TABLE 2-2TOP-ELEVEN CONTACT ALLERGENS (NORTH AMERICAN CONTACT DERMATITIS GROUP) AND OTHER COMMON CONTACT ALLERGENSa |Favorite Table|Download (.pdf) TABLE 2-2 TOP-ELEVEN CONTACT ALLERGENS (NORTH AMERICAN CONTACT DERMATITIS GROUP) AND OTHER COMMON CONTACT ALLERGENSa
|Allergen ||Principal Sources of Contact |
Balsam of Peru
Sodium gold thiosulfate
Methyldibromo glutaronitrile, phenoxyethanol
Metals in clothing, jewelry, catalyzing agentse
Usually contained in creams, ointments
Disinfectant, curing agents, plastics
Cement, galvanization, industrial oils, cooling agents, eyeshades
Parahydroxybenzoic acid ester
Black or dark dyes of textiles, printer’s ink
Conserving agent in foodstuffs
Solvents, shoe polish, printer’s ink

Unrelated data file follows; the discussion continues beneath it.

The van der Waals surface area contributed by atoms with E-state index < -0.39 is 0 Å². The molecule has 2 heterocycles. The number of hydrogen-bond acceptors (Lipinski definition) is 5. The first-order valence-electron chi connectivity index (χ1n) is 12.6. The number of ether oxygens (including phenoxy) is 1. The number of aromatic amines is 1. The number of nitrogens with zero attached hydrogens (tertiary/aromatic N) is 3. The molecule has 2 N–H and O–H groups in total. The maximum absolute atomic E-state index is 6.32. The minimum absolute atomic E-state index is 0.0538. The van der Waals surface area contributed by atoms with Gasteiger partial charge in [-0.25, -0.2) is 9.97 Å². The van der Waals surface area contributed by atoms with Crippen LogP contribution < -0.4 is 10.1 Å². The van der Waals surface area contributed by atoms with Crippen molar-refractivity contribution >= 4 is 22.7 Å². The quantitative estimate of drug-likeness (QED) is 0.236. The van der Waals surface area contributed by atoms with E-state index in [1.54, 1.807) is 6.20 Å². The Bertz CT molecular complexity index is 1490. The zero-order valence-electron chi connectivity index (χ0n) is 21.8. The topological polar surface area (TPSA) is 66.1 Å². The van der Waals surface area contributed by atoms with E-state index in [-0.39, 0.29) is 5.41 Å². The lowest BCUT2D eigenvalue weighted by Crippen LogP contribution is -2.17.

Cement, antioxidants, industrial oils, matches, leather
Plants, e.g., poison ivy
The eruption starts in a sensitized individual 48 h or days after contact with the allergen; repeated exposures lead to a crescendo reaction, i.e., the eruption worsens. Site of the eruption is confined to site of exposure.
Intense pruritus; in severe reactions, also stinging and pain.
“Acute illness” syndrome, including fever, but only in severe ACD (e.g., poison ivy, see below).
Acute. Well-demarcated erythema and edema with superimposed closely spaced papules or nonumbilicated vesicles (Fig. 2-5); in severe reactions, bullae, confluent erosions exuding serum, and crusts. The same reaction can occur after several weeks at sites not exposed.